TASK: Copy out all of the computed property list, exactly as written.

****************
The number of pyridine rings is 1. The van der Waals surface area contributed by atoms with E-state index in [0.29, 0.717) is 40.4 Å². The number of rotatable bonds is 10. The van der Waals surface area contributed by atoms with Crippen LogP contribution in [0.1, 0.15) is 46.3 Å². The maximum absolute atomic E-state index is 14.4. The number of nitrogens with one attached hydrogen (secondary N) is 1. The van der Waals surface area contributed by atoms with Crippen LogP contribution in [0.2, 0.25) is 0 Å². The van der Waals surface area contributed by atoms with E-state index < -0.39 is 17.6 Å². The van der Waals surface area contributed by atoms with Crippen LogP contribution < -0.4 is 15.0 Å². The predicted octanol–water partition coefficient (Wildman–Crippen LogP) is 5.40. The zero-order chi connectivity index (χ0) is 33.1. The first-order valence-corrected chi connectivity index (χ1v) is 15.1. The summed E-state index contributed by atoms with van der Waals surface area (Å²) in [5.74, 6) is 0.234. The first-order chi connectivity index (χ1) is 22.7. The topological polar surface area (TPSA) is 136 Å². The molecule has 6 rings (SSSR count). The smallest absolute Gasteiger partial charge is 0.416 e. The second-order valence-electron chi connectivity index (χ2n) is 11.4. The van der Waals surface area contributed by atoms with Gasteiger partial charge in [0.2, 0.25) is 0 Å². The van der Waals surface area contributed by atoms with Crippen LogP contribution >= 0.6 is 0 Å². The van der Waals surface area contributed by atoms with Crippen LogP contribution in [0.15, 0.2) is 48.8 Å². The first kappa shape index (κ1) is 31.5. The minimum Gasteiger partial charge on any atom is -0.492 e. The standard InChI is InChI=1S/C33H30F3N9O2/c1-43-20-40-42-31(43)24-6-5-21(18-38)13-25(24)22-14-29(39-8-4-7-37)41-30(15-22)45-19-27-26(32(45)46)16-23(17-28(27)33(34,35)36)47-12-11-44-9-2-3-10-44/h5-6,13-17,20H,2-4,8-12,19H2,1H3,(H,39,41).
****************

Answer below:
The number of pyridine rings is 1. The van der Waals surface area contributed by atoms with E-state index in [0.29, 0.717) is 40.4 Å². The number of rotatable bonds is 10. The van der Waals surface area contributed by atoms with Crippen LogP contribution in [0.1, 0.15) is 46.3 Å². The maximum absolute atomic E-state index is 14.4. The number of nitrogens with one attached hydrogen (secondary N) is 1. The van der Waals surface area contributed by atoms with Crippen LogP contribution in [0.2, 0.25) is 0 Å². The van der Waals surface area contributed by atoms with E-state index < -0.39 is 17.6 Å². The van der Waals surface area contributed by atoms with Crippen LogP contribution < -0.4 is 15.0 Å². The predicted octanol–water partition coefficient (Wildman–Crippen LogP) is 5.40. The zero-order chi connectivity index (χ0) is 33.1. The first-order valence-corrected chi connectivity index (χ1v) is 15.1. The summed E-state index contributed by atoms with van der Waals surface area (Å²) in [5.74, 6) is 0.234. The first-order chi connectivity index (χ1) is 22.7. The topological polar surface area (TPSA) is 136 Å². The molecule has 6 rings (SSSR count). The smallest absolute Gasteiger partial charge is 0.416 e. The second-order valence-electron chi connectivity index (χ2n) is 11.4. The van der Waals surface area contributed by atoms with Gasteiger partial charge in [0.2, 0.25) is 0 Å². The van der Waals surface area contributed by atoms with Crippen LogP contribution >= 0.6 is 0 Å². The van der Waals surface area contributed by atoms with Crippen LogP contribution in [0.15, 0.2) is 48.8 Å². The first kappa shape index (κ1) is 31.5. The minimum Gasteiger partial charge on any atom is -0.492 e. The standard InChI is InChI=1S/C33H30F3N9O2/c1-43-20-40-42-31(43)24-6-5-21(18-38)13-25(24)22-14-29(39-8-4-7-37)41-30(15-22)45-19-27-26(32(45)46)16-23(17-28(27)33(34,35)36)47-12-11-44-9-2-3-10-44/h5-6,13-17,20H,2-4,8-12,19H2,1H3,(H,39,41).